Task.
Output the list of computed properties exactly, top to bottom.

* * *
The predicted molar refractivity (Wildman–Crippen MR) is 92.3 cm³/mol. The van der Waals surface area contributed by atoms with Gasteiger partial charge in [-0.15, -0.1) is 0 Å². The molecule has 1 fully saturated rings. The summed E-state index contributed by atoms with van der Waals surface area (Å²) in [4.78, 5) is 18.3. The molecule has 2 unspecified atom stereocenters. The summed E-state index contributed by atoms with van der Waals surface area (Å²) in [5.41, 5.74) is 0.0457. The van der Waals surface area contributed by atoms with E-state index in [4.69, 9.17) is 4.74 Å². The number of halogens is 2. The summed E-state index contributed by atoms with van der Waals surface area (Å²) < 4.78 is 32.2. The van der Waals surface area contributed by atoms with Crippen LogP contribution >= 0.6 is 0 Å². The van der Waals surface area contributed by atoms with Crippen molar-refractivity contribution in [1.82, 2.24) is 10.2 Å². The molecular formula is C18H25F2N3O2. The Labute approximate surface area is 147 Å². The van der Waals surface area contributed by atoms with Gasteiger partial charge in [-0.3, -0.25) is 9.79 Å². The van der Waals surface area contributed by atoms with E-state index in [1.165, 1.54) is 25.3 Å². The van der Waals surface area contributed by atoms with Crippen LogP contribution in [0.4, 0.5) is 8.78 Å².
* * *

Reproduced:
The predicted molar refractivity (Wildman–Crippen MR) is 92.3 cm³/mol. The van der Waals surface area contributed by atoms with Gasteiger partial charge in [-0.15, -0.1) is 0 Å². The molecule has 1 fully saturated rings. The summed E-state index contributed by atoms with van der Waals surface area (Å²) in [4.78, 5) is 18.3. The molecule has 2 unspecified atom stereocenters. The summed E-state index contributed by atoms with van der Waals surface area (Å²) in [5.41, 5.74) is 0.0457. The van der Waals surface area contributed by atoms with E-state index in [4.69, 9.17) is 4.74 Å². The number of halogens is 2. The summed E-state index contributed by atoms with van der Waals surface area (Å²) < 4.78 is 32.2. The van der Waals surface area contributed by atoms with Crippen LogP contribution >= 0.6 is 0 Å². The van der Waals surface area contributed by atoms with Crippen molar-refractivity contribution in [1.82, 2.24) is 10.2 Å². The molecular formula is C18H25F2N3O2. The Labute approximate surface area is 147 Å². The van der Waals surface area contributed by atoms with Gasteiger partial charge in [-0.3, -0.25) is 9.79 Å². The van der Waals surface area contributed by atoms with E-state index in [1.165, 1.54) is 25.3 Å². The van der Waals surface area contributed by atoms with Crippen LogP contribution in [0.4, 0.5) is 8.78 Å².